The effect of isoflurane on neuronal necrosis following near-complete forebrain ischemia in the rat.
The effect of deep isoflurane anesthesia on ischemically induced neuronal damage was evaluated in the rat. Sixteen mechanically ventilated animals were maintained normocapnic and normothermic while subjected to a near complete forebrain ischemia insult induced with systemic hypotension (MAP = 50 +/- mmHg) and bilateral carotid artery occlusion. Prior to ischemia, eight of the rats received isoflurane by inhalation until the EEG demonstrated a burst suppression pattern; the other eight were untreated controls. After 10 min of ischemia, the carotid clamps were removed, blood pressure was restored, and, in the treated group, isoflurane administration discontinued. Following the ischemic insult, the animals were observed over a 7-day period, at which time they were killed and the brains prepared for histologic study. Severity of damage was assessed by a direct count of irreversibly damaged neurons, which appear bright red when stained with cresyl violet-acid fuchsin. Areas of particular interest were those that characteristically display vulnerability to ischemic damage, i.e., hippocampus, caudate nuclei, and neocortex. The control group revealed severe damage in the hippocampal CA1 sector (70% cells acidophilic) with more variability in the caudate nuclei and neocortex. The treated group showed a similar extent of damage with approximately 74% cells acidophilic in hippocampus (CA1). Clinical appearance was indistinguishable between groups. The authors conclude that pretreatment with isoflurane shows no beneficial effects on delayed neuronal necrosis following near-complete forebrain ischemia.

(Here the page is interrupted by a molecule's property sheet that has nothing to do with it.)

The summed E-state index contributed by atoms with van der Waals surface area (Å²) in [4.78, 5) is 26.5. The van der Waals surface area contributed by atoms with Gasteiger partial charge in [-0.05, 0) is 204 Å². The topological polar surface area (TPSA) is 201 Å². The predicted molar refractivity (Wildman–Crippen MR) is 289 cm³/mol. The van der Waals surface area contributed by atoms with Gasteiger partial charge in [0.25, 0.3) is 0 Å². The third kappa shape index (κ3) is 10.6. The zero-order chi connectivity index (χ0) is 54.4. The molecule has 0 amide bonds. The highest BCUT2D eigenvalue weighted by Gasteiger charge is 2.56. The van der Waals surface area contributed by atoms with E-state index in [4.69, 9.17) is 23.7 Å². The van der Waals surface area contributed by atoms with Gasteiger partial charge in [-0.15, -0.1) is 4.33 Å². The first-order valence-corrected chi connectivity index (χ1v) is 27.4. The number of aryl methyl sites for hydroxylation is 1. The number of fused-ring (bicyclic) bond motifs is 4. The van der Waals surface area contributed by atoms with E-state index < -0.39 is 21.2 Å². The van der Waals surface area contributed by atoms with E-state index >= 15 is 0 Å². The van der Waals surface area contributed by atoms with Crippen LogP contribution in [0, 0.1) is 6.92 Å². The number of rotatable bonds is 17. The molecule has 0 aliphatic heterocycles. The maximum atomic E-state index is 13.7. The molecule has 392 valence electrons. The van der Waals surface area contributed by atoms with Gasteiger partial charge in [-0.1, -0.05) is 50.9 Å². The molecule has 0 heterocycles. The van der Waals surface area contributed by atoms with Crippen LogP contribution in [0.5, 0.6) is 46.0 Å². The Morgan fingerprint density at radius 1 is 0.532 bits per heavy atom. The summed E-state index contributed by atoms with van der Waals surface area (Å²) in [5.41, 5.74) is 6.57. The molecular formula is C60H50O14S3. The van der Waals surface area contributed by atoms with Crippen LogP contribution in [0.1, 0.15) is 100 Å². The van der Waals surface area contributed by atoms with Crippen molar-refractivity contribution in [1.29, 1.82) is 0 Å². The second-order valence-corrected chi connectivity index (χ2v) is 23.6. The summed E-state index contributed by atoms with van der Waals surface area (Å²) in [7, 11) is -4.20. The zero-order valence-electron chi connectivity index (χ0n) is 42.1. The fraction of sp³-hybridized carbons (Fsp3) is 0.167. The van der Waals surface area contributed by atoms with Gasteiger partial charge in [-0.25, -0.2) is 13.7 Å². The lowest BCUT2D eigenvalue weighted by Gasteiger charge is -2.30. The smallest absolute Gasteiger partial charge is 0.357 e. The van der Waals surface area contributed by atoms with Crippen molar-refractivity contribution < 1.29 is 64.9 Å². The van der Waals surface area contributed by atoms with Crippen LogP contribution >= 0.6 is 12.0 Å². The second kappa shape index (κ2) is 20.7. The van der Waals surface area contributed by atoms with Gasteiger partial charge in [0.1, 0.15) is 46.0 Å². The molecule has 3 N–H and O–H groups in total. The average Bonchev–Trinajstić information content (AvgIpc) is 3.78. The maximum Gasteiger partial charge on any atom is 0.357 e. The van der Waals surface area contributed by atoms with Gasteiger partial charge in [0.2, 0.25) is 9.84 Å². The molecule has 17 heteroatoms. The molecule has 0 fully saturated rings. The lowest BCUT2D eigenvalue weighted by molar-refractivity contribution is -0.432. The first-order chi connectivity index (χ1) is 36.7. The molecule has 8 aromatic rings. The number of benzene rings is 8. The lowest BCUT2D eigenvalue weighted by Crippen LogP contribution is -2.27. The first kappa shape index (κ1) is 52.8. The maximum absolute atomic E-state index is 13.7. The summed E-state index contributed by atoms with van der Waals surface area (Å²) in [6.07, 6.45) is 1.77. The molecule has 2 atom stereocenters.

Warner, DS; Deshpande, JK; Wieloch, T
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